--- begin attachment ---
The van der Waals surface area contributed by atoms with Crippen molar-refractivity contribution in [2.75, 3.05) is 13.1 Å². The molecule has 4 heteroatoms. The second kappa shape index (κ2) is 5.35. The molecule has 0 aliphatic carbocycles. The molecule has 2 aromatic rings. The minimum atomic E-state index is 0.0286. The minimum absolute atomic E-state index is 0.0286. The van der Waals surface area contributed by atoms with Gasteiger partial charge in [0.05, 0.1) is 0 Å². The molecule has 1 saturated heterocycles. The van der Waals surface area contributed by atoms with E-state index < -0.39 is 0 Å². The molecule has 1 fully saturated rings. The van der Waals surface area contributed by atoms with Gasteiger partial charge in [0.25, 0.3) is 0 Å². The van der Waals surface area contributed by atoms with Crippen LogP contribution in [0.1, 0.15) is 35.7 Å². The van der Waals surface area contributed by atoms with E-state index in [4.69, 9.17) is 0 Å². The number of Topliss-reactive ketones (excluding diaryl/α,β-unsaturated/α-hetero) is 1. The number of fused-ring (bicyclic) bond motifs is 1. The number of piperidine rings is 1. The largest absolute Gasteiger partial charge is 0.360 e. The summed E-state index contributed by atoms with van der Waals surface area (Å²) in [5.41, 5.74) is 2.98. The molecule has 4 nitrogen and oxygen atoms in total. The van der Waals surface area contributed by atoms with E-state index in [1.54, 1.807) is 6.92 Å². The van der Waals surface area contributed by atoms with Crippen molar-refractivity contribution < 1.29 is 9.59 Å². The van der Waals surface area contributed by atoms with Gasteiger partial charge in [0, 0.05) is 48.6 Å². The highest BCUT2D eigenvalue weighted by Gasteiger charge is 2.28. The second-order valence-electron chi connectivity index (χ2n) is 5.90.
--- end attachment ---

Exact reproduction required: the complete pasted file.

The van der Waals surface area contributed by atoms with Crippen molar-refractivity contribution in [2.75, 3.05) is 13.1 Å². The molecule has 4 heteroatoms. The second kappa shape index (κ2) is 5.35. The molecule has 0 aliphatic carbocycles. The molecule has 2 aromatic rings. The minimum atomic E-state index is 0.0286. The minimum absolute atomic E-state index is 0.0286. The van der Waals surface area contributed by atoms with Gasteiger partial charge in [0.05, 0.1) is 0 Å². The molecule has 1 saturated heterocycles. The van der Waals surface area contributed by atoms with E-state index < -0.39 is 0 Å². The molecule has 1 fully saturated rings. The van der Waals surface area contributed by atoms with Gasteiger partial charge in [0.25, 0.3) is 0 Å². The van der Waals surface area contributed by atoms with Crippen LogP contribution in [0.1, 0.15) is 35.7 Å². The van der Waals surface area contributed by atoms with E-state index in [4.69, 9.17) is 0 Å². The number of Topliss-reactive ketones (excluding diaryl/α,β-unsaturated/α-hetero) is 1. The number of fused-ring (bicyclic) bond motifs is 1. The number of piperidine rings is 1. The largest absolute Gasteiger partial charge is 0.360 e. The summed E-state index contributed by atoms with van der Waals surface area (Å²) in [5.41, 5.74) is 2.98. The molecule has 4 nitrogen and oxygen atoms in total. The van der Waals surface area contributed by atoms with E-state index in [1.54, 1.807) is 6.92 Å². The van der Waals surface area contributed by atoms with Crippen molar-refractivity contribution < 1.29 is 9.59 Å². The van der Waals surface area contributed by atoms with Gasteiger partial charge in [0, 0.05) is 48.6 Å². The highest BCUT2D eigenvalue weighted by Gasteiger charge is 2.28. The second-order valence-electron chi connectivity index (χ2n) is 5.90.